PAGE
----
Children's Services Reform Research study: Scotland’s Children’s Services Landscape: The Views and Experiences of the Children’s Services Workforce
In 2022, CELCIS was asked by the Scottish Government to carry out a research study with the aim of gathering evidence to inform decision-making about how best to deliver children's services in Scotland in light of the proposed introduction of the National Care Service for Scotland, and its commitment to Keep the Promise of the Independent Care Review (2020).
The purpose of the Children’s Services Reform Research study is to answer the question: “What is needed to ensure that children, young people and families get the help they need, when they need it?”. The study has four separate strands of work, which together aim to provide a comprehensive and holistic approach to answering this question.
A final report will be published at the end of the study which will draw together and synthesise all four strands of the findings to address the research question. For this fourth, and final, strand of the study, we focused on the current (2023) service landscape in Scotland and asked the children’s services workforce about:
- local services for children, young people and families;
- multi-agency working between practitioners from different services;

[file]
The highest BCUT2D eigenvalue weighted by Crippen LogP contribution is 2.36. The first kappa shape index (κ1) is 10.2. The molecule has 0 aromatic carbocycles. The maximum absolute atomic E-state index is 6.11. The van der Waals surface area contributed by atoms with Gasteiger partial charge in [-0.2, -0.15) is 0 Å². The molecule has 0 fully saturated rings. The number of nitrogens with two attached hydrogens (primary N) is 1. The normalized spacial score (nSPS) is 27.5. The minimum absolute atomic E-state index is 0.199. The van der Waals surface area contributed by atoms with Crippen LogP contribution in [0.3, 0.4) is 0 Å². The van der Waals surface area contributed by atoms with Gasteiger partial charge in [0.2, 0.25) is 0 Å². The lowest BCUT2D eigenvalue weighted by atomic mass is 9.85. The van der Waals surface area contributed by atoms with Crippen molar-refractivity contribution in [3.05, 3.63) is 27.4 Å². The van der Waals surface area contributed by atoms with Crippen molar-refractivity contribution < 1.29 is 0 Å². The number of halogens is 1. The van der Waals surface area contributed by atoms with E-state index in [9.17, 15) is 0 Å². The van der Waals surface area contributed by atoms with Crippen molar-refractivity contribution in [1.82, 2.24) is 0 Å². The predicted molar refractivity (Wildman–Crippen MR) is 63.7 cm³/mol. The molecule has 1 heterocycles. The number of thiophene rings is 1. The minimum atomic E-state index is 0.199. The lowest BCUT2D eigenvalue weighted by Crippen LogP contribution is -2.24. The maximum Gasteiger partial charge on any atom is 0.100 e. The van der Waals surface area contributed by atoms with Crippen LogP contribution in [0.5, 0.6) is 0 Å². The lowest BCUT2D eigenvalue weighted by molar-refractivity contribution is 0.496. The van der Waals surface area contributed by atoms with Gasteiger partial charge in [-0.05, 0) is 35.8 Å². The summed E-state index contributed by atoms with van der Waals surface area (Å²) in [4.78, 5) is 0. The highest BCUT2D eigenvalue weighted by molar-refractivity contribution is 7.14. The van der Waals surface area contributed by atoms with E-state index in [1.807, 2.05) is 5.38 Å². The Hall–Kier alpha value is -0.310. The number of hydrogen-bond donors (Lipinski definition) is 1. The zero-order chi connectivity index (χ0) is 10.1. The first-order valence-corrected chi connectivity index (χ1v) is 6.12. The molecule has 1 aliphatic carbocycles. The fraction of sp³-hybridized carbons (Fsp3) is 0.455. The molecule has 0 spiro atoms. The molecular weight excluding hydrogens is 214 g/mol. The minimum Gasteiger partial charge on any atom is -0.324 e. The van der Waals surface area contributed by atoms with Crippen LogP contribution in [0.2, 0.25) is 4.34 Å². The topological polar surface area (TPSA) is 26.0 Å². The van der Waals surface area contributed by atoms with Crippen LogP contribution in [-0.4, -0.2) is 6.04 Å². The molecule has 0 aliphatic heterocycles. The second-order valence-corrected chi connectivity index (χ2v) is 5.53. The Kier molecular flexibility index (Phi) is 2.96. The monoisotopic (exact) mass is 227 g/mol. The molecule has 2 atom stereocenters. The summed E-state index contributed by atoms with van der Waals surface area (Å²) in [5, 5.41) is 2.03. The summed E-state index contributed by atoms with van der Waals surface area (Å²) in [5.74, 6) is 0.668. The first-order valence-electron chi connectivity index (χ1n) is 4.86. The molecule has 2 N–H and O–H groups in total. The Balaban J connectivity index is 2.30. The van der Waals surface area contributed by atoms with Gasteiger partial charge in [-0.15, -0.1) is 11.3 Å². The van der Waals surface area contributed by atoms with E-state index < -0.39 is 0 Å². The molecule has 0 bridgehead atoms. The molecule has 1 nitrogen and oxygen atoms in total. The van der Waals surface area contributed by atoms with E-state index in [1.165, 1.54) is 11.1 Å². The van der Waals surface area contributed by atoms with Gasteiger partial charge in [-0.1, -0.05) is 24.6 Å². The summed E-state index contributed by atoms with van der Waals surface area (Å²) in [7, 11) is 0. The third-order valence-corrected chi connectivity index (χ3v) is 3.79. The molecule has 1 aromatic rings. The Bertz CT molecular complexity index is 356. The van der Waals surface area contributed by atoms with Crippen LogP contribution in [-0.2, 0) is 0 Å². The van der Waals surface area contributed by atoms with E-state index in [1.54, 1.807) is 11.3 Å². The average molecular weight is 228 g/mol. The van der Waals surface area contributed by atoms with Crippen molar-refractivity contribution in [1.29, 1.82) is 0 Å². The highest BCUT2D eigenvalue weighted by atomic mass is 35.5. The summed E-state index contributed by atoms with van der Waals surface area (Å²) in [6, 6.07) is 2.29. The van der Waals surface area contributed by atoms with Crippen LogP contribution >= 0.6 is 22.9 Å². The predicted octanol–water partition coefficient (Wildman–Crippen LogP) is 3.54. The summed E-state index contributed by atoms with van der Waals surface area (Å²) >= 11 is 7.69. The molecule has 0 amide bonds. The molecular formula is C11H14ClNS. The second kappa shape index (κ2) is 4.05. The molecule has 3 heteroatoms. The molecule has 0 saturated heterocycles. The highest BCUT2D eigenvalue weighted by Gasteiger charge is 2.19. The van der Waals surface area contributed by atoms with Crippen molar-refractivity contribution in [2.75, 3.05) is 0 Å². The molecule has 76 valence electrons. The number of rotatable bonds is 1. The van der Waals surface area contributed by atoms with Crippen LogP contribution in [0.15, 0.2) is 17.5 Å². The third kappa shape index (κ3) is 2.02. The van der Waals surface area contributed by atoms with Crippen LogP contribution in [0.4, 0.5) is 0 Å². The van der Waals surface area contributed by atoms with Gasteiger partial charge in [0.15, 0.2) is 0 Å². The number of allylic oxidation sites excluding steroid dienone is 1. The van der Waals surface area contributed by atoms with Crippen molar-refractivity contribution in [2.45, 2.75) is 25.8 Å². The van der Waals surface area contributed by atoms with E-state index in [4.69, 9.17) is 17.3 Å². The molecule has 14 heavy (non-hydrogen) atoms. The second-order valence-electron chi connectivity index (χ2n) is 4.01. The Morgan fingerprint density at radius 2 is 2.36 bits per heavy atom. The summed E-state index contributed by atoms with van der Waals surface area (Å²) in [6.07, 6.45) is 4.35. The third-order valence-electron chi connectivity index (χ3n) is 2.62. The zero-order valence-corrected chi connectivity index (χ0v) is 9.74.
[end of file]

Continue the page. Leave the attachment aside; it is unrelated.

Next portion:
- the continuity of support when young people transition from children’s services to adult services;
- children, young people and families’ consistency of relationships with practitioners and their participation in decision-making about their support and care;
- support for the workforce;
- and children’s services leadership and their ability to make change happen.
Through an online survey, focus groups and interviews with over 1400 members of the workforce at all levels across Scotland, working in a variety of services and sectors, we explored the workforce’s experiences, examples of improvements over time and what challenges and barriers there are to improving outcomes for children, young people and families.
In analysing the quantitative and qualitative data generated, the research team also considered whether there was any relationship between the children’s services workforce’s perceptions and experiences of the service landscape and different health and social care structures; the influence of integration on outcomes for children, young people and families; and what needs to be in place to best meet the needs of children, young people and families.
A full report with the findings of this research, a supplementary document explaining the methodology we used, and an accompanying summary have been published.